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Service provider feedback and IT
A major provider of care and nursing homes has begun to provide each location with iPads for the service users. These are pre-programmed with questionnaires, and space for individual comments. They allow people and their visitors to give immediate feedback which is transmitted immediately to the manager and to the area management.
This is a useful aid to obtaining feedback and bringing about changes which people using the service want. It also shows that the service is interested in people's views directly. It avoids filtering through inspections, individual manager's opinions, or the delay in processing many paper copies of questionnaires, and devising overall action plans.
The service provider has already noticed changes and improvements in how they respond to people's comments. The keynote appears to be immediate response to getting issues sorted.
Internet access for all service users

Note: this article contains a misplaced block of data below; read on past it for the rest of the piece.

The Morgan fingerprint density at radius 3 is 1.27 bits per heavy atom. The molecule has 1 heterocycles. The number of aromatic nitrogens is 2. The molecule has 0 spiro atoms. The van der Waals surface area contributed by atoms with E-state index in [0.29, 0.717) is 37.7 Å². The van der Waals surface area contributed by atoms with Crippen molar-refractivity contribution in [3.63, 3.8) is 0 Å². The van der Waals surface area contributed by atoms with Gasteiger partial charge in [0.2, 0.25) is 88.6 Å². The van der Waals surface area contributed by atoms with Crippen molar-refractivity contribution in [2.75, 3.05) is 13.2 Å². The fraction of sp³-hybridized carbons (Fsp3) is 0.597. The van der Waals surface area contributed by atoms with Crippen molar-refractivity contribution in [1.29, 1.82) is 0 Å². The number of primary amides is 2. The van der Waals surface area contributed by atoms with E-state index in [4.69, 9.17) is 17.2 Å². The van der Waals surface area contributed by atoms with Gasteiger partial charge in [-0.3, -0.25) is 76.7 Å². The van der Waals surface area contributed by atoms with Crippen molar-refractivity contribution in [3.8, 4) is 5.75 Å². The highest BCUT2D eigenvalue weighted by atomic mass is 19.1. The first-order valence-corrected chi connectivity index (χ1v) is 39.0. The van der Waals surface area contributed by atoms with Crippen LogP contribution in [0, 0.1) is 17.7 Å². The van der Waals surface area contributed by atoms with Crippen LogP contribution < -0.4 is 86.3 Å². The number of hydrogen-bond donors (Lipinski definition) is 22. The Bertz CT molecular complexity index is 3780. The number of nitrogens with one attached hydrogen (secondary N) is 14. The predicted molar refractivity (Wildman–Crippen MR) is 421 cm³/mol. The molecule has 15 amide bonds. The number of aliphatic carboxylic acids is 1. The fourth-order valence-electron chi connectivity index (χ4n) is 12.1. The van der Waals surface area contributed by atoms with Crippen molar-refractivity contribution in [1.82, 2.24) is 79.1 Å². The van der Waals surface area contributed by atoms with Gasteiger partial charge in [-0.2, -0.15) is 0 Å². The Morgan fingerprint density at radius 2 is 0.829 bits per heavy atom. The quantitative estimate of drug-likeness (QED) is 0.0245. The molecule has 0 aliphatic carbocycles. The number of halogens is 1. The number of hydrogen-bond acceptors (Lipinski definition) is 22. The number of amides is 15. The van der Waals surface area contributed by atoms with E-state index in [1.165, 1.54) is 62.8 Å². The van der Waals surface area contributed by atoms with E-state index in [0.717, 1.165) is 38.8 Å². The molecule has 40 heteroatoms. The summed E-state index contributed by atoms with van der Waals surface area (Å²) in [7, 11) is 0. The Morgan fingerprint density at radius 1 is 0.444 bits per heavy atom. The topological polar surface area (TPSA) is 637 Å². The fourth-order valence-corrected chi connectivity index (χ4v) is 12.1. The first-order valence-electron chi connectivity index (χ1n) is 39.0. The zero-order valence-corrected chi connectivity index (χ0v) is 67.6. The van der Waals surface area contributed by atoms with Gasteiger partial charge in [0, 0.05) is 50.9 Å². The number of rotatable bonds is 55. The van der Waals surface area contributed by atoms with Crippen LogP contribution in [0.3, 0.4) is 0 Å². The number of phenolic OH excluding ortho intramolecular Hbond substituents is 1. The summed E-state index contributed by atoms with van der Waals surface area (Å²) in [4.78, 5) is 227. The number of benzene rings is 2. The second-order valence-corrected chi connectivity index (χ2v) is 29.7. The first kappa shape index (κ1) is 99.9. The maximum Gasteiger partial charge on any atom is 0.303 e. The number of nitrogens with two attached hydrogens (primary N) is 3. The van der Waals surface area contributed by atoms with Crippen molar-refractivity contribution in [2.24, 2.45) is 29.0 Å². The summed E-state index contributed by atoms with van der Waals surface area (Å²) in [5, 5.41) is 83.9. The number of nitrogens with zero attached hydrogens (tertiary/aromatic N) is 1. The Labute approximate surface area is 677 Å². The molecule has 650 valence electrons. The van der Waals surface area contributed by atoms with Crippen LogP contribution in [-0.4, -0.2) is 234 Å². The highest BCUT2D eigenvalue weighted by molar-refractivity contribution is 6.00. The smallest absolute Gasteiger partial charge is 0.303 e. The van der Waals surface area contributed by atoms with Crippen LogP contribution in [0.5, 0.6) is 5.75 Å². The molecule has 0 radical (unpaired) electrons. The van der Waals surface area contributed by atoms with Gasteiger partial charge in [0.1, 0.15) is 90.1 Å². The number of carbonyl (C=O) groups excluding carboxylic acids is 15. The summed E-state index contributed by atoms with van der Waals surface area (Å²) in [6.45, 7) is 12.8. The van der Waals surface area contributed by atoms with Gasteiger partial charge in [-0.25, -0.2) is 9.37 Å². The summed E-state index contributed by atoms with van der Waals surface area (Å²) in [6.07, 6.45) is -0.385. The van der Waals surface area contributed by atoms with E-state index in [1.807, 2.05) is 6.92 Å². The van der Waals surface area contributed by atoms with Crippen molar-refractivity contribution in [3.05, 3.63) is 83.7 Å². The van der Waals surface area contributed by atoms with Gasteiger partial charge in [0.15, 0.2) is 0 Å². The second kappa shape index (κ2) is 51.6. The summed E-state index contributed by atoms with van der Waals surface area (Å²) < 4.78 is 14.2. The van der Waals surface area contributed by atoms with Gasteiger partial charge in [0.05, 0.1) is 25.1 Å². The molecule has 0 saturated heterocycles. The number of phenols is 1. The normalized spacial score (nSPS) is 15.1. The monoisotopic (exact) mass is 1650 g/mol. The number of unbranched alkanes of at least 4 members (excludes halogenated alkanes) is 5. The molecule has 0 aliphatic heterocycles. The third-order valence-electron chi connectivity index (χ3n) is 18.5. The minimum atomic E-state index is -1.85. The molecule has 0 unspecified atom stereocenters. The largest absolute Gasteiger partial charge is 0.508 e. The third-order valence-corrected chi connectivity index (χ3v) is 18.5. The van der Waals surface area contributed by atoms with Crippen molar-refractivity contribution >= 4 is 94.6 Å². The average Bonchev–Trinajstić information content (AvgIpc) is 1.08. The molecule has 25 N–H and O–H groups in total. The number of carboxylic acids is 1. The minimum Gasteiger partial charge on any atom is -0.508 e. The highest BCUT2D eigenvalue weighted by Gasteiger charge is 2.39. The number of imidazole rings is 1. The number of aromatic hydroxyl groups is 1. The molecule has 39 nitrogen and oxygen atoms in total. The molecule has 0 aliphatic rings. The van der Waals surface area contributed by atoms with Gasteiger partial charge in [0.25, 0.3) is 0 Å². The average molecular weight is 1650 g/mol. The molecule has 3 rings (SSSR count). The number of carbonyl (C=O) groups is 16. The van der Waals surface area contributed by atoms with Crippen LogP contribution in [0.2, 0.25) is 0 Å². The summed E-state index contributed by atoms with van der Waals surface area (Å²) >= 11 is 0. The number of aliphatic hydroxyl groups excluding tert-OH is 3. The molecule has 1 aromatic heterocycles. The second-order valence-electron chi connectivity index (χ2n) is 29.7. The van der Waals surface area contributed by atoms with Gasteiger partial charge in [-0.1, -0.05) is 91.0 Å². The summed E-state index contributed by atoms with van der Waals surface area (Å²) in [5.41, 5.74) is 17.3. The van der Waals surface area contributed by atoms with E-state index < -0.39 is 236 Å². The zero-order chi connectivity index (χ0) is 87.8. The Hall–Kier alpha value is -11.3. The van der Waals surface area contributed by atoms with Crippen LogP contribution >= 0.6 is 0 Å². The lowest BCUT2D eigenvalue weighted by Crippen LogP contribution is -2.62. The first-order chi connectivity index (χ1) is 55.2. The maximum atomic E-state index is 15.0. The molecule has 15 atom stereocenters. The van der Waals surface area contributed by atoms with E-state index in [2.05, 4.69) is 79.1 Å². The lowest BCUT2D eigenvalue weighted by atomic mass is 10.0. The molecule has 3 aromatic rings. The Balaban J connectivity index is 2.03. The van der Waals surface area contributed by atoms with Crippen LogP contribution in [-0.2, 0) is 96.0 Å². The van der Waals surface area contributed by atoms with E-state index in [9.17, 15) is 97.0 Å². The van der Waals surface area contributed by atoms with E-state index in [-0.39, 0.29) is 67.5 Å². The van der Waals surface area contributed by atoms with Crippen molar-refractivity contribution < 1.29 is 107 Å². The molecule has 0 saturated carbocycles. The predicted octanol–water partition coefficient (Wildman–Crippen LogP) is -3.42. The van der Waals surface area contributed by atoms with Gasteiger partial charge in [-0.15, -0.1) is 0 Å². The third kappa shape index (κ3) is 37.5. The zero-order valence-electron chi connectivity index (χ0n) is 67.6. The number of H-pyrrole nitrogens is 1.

I believe this kind of IT development should increase in the future. People newly being cared for will have more and more experience and confidence in using computers and their software. In fact, perhaps homes need to ready themselves for service users who wish to use their own tablets, smartphones etc to communicate. This would involve pro-actively setting up special social media addresses perhaps, or blogs to which residents can contribute. People may find it easier to comment if they see other people have the same opinion as them, as many people are reluctant to stand out from the crowd.
There is also the need to remember, and include the other, traditional ways of getting feedback. When I began to work in care homes, there was a 'Matron's round' each morning (even though it wasn't a nursing home !). The matron/manager was very receptive and spoke to each person, and was sure to uncover any issues, individual or general which might arise, and put them right very quickly. Another form of feedback I recollect was the cook daily having chats with people, more formal meetings on a weekly basis, to gain feedback on the meals and to introduce change as required.
There is a possibility of being dazzled by new technology and software methods, when there is nothing like face to face communication with a manager and staff whom you see daily and who have gained your trust.
Posting a questionnaire response on the intranet is perhaps a step too far, at least at this stage of IT familiarity and confidence for the elderly we serve.
Tony Clarke – QCS Expert Scottish Care Contributor